From Farm to Table
Before mass transportation and the global marketplace, it was natural to shop and eat seasonally. Folks ate tomatoes in the summer. If they wanted them in the winter, they made sure to can some at the end of the growing season. If they didn't have enough to can, they went without.
Most of us cannot even fathom not being able to find celery all year long. Or onions. Or green beans. We live in a fast-paced world where food is shipped from one side of the globe to another. We import a lot of fruits and vegetables from South America where the seasons are the reverse of ours. Next time you're at the grocery store, look at the labels on the produce. You might be surprised to see all the fruits and vegetables from Argentina, Chile, and Peru.
Because of globalization, we enjoy pineapples and bananas on the mainland. Folks in Minnesota can get fresh citrus fruits. Folks in Kansas can get lobster. Folks in New York can enjoy aloe and prickly pear cactus fruits. And don't even get me started on worldwide chains.
The upside of globalization and the shipping of perishables long distances is that we can enjoy "exotic" or out-of-season foods anytime. This can expand our culinary horizons and educate our palates.
The Downside of a Global Supermarket
Unfortunately, there are many downsides, as well. One of the most pertinent in light of global warming is the carbon footprint involved with shipping. Think of the number of petroleum products needed to ship foods over long distances. For every person who enjoys a banana, greenhouse gases are being released into the atmosphere by the ships, trains, and trucks carrying the bananas.
Another consideration is pesticide use. While the EPA, USDA, and FDA have banned certain pesticides in the United States because of health concerns, other countries might not have such strict standards. But, again, I am not saying that the fruits and vegetables grown in other countries are bad for you; I would recommend that, if you have any concerns, you research the chemicals approved for use in the country where the food was grown.
Since shipping perishables damages them, much research has gone into breeding "sturdy" fruits and vegetables that can stand up to the rigors of transport. Sadly, what is gained in hardiness is often lost in flavor. Many fruits and vegetables are harvested before they are ripe so they continue to ripen during shipping. Vegetables begin to lose their natural sweetness once ticked as sugars in the foods are converted to starches.
Plant Your Own Garden
There is nothing like the freshness and sweetness of freshly picked fruits and vegetables. When picked at the height of ripeness, fruits and vegetables are also at the height of flavor and nutritional value. So, if you can, plant a garden with vegetables that will thrive in your USDA Hardiness Zone, and enjoy vegetables from spring through early fall. Talk about a small carbon footprint—I doubt you'll need to drive to the backyard to harvest your vegetable bounty!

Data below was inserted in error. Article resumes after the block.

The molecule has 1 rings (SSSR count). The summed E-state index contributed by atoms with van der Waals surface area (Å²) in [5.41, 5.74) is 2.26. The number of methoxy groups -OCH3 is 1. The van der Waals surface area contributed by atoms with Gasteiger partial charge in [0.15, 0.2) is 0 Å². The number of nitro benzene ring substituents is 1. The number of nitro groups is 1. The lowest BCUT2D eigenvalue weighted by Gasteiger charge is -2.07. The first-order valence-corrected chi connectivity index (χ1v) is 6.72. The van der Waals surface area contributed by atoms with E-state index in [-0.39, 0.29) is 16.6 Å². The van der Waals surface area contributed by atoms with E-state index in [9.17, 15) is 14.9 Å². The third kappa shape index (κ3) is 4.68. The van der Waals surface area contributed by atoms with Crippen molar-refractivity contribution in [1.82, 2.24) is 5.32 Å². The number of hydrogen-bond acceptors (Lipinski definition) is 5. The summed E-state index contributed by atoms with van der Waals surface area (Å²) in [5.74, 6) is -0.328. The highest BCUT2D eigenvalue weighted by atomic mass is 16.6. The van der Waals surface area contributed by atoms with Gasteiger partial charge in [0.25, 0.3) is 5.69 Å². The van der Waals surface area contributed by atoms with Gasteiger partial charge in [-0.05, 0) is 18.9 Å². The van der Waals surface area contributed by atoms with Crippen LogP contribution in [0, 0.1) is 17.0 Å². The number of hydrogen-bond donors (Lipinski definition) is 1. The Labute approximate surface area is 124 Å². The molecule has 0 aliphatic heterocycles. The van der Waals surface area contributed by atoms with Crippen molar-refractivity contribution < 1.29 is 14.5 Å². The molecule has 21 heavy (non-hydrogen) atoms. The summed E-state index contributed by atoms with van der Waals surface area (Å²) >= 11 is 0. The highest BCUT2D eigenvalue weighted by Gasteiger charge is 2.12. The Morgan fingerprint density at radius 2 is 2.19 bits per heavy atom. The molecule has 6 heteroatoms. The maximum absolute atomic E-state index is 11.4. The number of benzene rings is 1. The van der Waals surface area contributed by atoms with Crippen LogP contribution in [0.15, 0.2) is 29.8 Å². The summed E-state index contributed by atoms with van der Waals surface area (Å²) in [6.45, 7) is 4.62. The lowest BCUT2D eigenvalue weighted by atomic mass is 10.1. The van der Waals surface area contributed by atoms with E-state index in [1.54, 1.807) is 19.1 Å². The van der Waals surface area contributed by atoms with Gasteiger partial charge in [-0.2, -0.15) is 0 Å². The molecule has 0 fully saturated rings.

This year we planted a small garden with my youngest daughter so she can experience growing her own vegetables. We are all very excited to see how we do. As a kid, my dad always had a small vegetable garden out back, and I remember summer nights when he would come home from work, head back to his garden, pick some ripe tomatoes, and dig around for new potatoes for dinner. What a treat!
Community Supported Agriculture
If you don't have the space or the time to plant your own garden, consider signing up for local Community Supported Agriculture (CSA). The rules vary from CSA to CSA, but generally, you can get fresh seasonal fruits and vegetables weekly from a local farm for a flat fee for the season. Some deliver, but many require that you drive to pick them up. Regardless, the carbon footprint is minimal since the grower is local, and you can rest assured that the produce is freshly harvested.
We belonged to a couple of CSAs affiliated with my wife's workplace and enjoyed finding out what we were getting each week. Yes, sometimes there would be an abundance of greens we weren't sure what to do with, but it has been a fabulous experience.
No CSA in your neck of the woods? Frequent your local farmer's market. Besides produce, many farmer's markets have expanded into meats, dairy, honey, and even pastries—a one-stop shop for local food. My wife and I go to the year-round farmer's market every Saturday morning. It has become a ritual for us, and because we go so routinely, we've gotten to know and because friends with the butchers, fishmongers, cheesemongers, and farmers, so we always learn about what's fresh that day.
Eating seasonally requires a little forethought and planning. It also requires that you be flexible—cook what's available when it's available. Eating seasonally also means environmentally friendly, healthier, more flavorful, fresher food for you and your family.